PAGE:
boat must be hove too, or sail upwind that mainsail area is needed. If built, a storm trysail should be no larger than
17.5% of P x E.
The final luff length often puts the head at the spreaders, or the termination of intermediate
shrouds for additional support. The tack is on an adjustable pennant which allows the sail to setup above the flaked
mainsail, and also controls the sheeting point. The foot is usually a foot or two shorter than the mainsail foot. The
boom is set on deck or cabintop when the sail is in use, and it is sheeted to the toe rail. The storm trysail should have
a separate track so it can be left with the luff attached at the base of mast, ready to go. Changing mainsail luff slides
when it gets windy enough to use the trysail will not be a task you want to take on.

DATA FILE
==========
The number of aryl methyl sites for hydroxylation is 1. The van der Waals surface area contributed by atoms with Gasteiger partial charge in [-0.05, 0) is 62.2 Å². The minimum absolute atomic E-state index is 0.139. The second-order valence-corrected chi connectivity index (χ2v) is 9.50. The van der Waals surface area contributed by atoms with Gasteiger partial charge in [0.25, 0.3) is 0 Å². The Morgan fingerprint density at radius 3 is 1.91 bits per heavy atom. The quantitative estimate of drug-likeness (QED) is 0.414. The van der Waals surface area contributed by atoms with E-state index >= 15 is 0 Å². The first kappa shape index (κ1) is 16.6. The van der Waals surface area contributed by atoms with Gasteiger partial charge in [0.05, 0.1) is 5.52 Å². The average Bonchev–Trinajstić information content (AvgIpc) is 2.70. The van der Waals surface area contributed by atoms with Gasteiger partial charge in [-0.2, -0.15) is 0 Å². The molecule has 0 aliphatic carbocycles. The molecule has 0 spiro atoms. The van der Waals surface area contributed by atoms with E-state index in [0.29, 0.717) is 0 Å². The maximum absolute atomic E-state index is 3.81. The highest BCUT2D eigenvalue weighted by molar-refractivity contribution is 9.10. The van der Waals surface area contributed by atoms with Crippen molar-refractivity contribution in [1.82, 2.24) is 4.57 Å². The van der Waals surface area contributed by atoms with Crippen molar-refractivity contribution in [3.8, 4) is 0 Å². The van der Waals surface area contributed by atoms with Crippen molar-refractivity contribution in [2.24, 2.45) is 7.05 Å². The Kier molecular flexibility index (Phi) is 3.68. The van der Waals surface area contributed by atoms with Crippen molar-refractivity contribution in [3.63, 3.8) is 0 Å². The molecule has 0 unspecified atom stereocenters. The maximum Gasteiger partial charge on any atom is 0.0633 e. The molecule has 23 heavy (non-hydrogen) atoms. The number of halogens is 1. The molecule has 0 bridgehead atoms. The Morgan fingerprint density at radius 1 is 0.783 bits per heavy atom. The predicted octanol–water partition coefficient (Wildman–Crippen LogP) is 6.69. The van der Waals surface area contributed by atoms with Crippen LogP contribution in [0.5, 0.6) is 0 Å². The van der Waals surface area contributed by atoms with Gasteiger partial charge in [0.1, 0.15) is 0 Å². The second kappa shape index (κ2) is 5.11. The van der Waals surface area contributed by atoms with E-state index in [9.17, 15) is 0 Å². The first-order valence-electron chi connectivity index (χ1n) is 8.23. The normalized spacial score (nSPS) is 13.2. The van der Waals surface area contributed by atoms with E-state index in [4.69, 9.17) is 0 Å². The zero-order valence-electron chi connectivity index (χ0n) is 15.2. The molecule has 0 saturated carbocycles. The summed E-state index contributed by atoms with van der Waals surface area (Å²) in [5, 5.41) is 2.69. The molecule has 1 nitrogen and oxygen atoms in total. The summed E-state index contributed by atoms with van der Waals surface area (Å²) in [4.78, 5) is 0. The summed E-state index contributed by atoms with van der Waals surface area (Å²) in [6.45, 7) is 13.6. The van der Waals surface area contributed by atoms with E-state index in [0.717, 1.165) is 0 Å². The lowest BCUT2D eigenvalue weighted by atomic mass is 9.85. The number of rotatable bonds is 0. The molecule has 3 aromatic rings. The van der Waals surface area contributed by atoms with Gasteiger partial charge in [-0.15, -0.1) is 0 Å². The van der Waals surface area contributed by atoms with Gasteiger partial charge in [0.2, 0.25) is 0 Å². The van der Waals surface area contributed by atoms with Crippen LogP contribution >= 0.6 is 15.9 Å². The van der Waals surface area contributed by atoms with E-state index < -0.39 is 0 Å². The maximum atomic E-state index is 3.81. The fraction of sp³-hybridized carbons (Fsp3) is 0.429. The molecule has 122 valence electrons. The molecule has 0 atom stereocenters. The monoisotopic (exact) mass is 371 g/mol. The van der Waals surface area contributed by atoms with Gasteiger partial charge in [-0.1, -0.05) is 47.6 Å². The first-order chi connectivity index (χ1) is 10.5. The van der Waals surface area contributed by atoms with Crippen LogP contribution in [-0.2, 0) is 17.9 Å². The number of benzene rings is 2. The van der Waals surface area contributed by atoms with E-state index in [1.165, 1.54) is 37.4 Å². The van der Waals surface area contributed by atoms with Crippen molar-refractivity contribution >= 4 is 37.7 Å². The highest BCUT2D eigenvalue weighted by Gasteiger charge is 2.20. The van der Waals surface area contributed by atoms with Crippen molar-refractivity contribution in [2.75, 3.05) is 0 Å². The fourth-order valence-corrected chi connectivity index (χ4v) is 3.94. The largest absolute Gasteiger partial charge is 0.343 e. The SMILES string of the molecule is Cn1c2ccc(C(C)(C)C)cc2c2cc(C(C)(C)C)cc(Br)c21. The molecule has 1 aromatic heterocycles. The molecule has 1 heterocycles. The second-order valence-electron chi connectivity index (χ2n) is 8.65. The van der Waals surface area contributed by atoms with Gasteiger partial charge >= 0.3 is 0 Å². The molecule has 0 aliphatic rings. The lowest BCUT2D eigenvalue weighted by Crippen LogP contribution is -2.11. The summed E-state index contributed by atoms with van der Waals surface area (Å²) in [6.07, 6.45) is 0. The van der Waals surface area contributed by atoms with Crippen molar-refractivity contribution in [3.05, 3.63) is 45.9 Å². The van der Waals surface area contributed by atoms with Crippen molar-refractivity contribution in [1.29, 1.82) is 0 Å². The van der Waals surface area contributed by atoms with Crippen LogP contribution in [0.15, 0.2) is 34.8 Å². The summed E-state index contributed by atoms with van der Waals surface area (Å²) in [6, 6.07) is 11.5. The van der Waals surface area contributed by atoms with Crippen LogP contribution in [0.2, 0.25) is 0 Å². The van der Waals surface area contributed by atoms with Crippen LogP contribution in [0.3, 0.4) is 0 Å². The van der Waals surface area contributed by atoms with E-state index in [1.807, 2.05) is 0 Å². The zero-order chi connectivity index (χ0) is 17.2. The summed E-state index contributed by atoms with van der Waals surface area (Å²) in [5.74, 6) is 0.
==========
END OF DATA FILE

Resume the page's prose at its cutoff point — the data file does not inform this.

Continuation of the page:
Storm sails are largely intended as insurance. If there is a significant stretch of open ocean to cross, I'll take
out a policy and be thankful when I don't use them.
***************

I agree that a third reef is rather useless and a deep second is batter...if you need more than that...take the whole thing down!
Since you will have a nice smooth running system with battcars, the cockpit solution is better and safer...believe me...you don't want to go on deck any more than is absolutely necessary in gales/storms. It is downright scary and I would encourage you to also think about a heavy duty roller furling staysail rather than something requiring deck work. Nevertheless if you DO decide you need a storm jib...take a look at the ATN gale sail which can go over your roller furling.

I would hold off on a trysail track and purchase until such time as you decide to start crossing oceans...they are really a last resort sail for extended extreme conditions and you should be able to avoid such conditions on short passages. But...there is a measure of extra safety in having one...so it all depends on what you feel comfortable with yourself.